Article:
Was Australia “Est. 1788”? Er, Yes…Like It Or Not

REVISIONISTS OF HISTORY are out in force today, and outraged over a range of T-shirts designed by discount supermarket chain Aldi to celebrate Australia Day; apparently it is offensive to some to observe that Australia was “established” in 1788, and whilst some may not welcome the anniversary of British settlement in this country, that fact it occurred cannot — and should not — be erased from existence.

I’m heartily sick of the minorities lobby and its list of demands that gets trucked out at this time of year, every year, without fail: Australia Day should be permanently removed from the national psyche, as the story goes, or at the minimum recalibrated to render it a national day of shame that destroys a key event in Australian history in any meaningful context.

Elements of the same lobby have long sought to deploy similar tactics in relation to Anzac Day, among other things, in their disgusting attack on Australia’s history and national heritage.

This story was broken earlier today — appropriately enough — by Fairfax Media’s The Canberra Times, which observes that Aldi has bowed to pressure from noisy recalcitrants that the shirts are “racist,” “culturally insensitive,” “historically wrong,” and “sickening.”

Take a load off, people.

I will comment e’er briefly on the assertion that Australia “est. 1788” is historically incorrect; technically, that’s true, with Federation and the formalising of Australia as an entity occurring on 1 January 1901.

Even so, this is a shirt, not a history book, that we’re talking about; and even then, I have no problem with the idea that Australia as we understand it was “established” in 1788 — the years between that time and Federation were marked by development of the colonies that ultimately came together to form a country, and some of the richest episodes in Australia’s history took place during those formative years.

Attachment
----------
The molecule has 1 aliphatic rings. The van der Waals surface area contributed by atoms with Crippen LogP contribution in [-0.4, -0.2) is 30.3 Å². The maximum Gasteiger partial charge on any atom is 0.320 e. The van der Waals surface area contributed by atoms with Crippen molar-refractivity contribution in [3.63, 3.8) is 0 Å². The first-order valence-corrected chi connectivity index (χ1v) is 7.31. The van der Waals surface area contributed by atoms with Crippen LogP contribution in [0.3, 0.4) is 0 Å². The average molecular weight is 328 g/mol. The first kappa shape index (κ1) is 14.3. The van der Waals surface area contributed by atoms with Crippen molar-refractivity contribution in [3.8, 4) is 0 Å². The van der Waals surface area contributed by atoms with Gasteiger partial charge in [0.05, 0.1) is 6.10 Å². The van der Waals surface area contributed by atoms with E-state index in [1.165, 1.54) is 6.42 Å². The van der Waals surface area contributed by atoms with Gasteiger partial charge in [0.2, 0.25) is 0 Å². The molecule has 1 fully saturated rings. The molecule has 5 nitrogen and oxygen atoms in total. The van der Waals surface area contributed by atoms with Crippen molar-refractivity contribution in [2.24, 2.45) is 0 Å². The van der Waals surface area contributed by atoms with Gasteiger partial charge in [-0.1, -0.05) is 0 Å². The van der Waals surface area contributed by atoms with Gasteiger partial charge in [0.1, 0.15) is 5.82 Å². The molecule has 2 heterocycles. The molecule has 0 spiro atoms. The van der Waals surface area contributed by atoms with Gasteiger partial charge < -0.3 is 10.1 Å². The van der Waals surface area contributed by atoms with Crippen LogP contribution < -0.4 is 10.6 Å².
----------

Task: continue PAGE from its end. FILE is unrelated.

Do the revisionists of history, and the noisy minorities lobby, seek to airbrush those out of existence as well?

I think Aldi — as a large foreign company that operates in Australia on an ever-greater scale, providing jobs and injecting activity into local economies — is to be applauded, not condemned, for making an attempt to get into the spirit of national pride that Australia Day should represent to all Australians.

Even its price point ($5 per shirt) merits comment: there is little doubt that Aldi will profit handsomely from their sale, but it has resisted the urge to gouge what many others would attempt to peddle at usurious markup, perhaps setting a retail price at five or six times the level Aldi has done. In short, Aldi has put products into the market that are accessible to all.

I don’t think any reasonable person denies that Aboriginal people were resident in Australia prior to 1788, nor that their settlements were disrupted and that some of their people were killed. Even so, these considerations in no way justify attempts to wipe the events of 26 January 1788 from existence.

Some of the shirts in the Aldi range will continue to be sold, and that’s a very good thing; there are too many knockers in this country who refuse to take pride in it, and anything that encourages and fosters patriotic sentiment and a sense of ownership among Australians is to be applauded, not sabotaged.

It is not insensitive to point out that all countries, at various stages of their development — even the “imperial colonial power,” Britain, that revisionists rail against — experience episodes and events in their history that are far from ideal, embarrassing viewed in hindsight, and regrettable.

But it is a bridge too far (to borrow a phrase from a certain ex-PM) to advocate the crucifixion of national celebrations in response.

Clearly, Australians in 2013 were not responsible for the actions of white settlers in 1788.

And clearly, today’s Australia has taken and will continue to take meaningful steps to seek to reconcile its present with its past.

I think the brouhaha that has exploded over Aldi’s shirts is out of line, a colossal overreach, and ridiculous to the point it borders on caricaturing the very objectives the historical revisionists seek to advance.

Take a load off, people. This is the best country in the world — warts and all.

If you don’t feel that way, get the hell out of here.